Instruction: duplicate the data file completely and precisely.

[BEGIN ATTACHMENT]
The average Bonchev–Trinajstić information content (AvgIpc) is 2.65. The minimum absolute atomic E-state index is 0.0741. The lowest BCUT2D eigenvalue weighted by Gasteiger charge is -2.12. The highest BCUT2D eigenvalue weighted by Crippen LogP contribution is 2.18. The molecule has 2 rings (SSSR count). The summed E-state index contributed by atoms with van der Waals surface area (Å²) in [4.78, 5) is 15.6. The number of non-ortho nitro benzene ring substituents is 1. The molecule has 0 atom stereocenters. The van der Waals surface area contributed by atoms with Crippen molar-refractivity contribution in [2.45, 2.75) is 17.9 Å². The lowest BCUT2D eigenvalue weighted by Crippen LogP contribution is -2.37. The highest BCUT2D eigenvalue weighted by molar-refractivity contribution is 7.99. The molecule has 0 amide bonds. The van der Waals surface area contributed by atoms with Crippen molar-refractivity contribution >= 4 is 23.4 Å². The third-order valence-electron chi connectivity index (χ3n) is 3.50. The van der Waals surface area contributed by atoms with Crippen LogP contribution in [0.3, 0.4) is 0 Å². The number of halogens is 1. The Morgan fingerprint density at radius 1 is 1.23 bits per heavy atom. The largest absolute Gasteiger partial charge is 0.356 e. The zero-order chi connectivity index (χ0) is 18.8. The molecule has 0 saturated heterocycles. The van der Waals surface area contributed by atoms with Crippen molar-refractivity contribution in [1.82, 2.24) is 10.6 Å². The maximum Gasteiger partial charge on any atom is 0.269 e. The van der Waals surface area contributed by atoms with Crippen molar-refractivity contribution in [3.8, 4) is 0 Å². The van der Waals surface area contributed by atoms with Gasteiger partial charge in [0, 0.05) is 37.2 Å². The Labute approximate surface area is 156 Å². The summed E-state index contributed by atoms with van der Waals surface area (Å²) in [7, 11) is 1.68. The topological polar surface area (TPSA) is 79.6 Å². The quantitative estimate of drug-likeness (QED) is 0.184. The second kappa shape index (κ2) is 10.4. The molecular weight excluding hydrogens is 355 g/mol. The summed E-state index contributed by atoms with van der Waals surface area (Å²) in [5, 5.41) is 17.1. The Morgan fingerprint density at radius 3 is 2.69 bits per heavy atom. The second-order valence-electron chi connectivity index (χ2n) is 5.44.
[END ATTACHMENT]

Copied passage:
The average Bonchev–Trinajstić information content (AvgIpc) is 2.65. The minimum absolute atomic E-state index is 0.0741. The lowest BCUT2D eigenvalue weighted by Gasteiger charge is -2.12. The highest BCUT2D eigenvalue weighted by Crippen LogP contribution is 2.18. The molecule has 2 rings (SSSR count). The summed E-state index contributed by atoms with van der Waals surface area (Å²) in [4.78, 5) is 15.6. The number of non-ortho nitro benzene ring substituents is 1. The molecule has 0 atom stereocenters. The van der Waals surface area contributed by atoms with Crippen molar-refractivity contribution in [2.45, 2.75) is 17.9 Å². The lowest BCUT2D eigenvalue weighted by Crippen LogP contribution is -2.37. The highest BCUT2D eigenvalue weighted by molar-refractivity contribution is 7.99. The molecule has 0 amide bonds. The van der Waals surface area contributed by atoms with Crippen molar-refractivity contribution >= 4 is 23.4 Å². The third-order valence-electron chi connectivity index (χ3n) is 3.50. The van der Waals surface area contributed by atoms with Crippen LogP contribution in [0.3, 0.4) is 0 Å². The number of halogens is 1. The Morgan fingerprint density at radius 1 is 1.23 bits per heavy atom. The largest absolute Gasteiger partial charge is 0.356 e. The zero-order chi connectivity index (χ0) is 18.8. The molecule has 0 saturated heterocycles. The van der Waals surface area contributed by atoms with Crippen molar-refractivity contribution in [1.82, 2.24) is 10.6 Å². The maximum Gasteiger partial charge on any atom is 0.269 e. The van der Waals surface area contributed by atoms with Crippen molar-refractivity contribution in [3.8, 4) is 0 Å². The van der Waals surface area contributed by atoms with Gasteiger partial charge in [0, 0.05) is 37.2 Å². The Labute approximate surface area is 156 Å². The summed E-state index contributed by atoms with van der Waals surface area (Å²) in [7, 11) is 1.68. The topological polar surface area (TPSA) is 79.6 Å². The quantitative estimate of drug-likeness (QED) is 0.184. The second kappa shape index (κ2) is 10.4. The molecular weight excluding hydrogens is 355 g/mol. The summed E-state index contributed by atoms with van der Waals surface area (Å²) in [5, 5.41) is 17.1. The Morgan fingerprint density at radius 3 is 2.69 bits per heavy atom. The second-order valence-electron chi connectivity index (χ2n) is 5.44.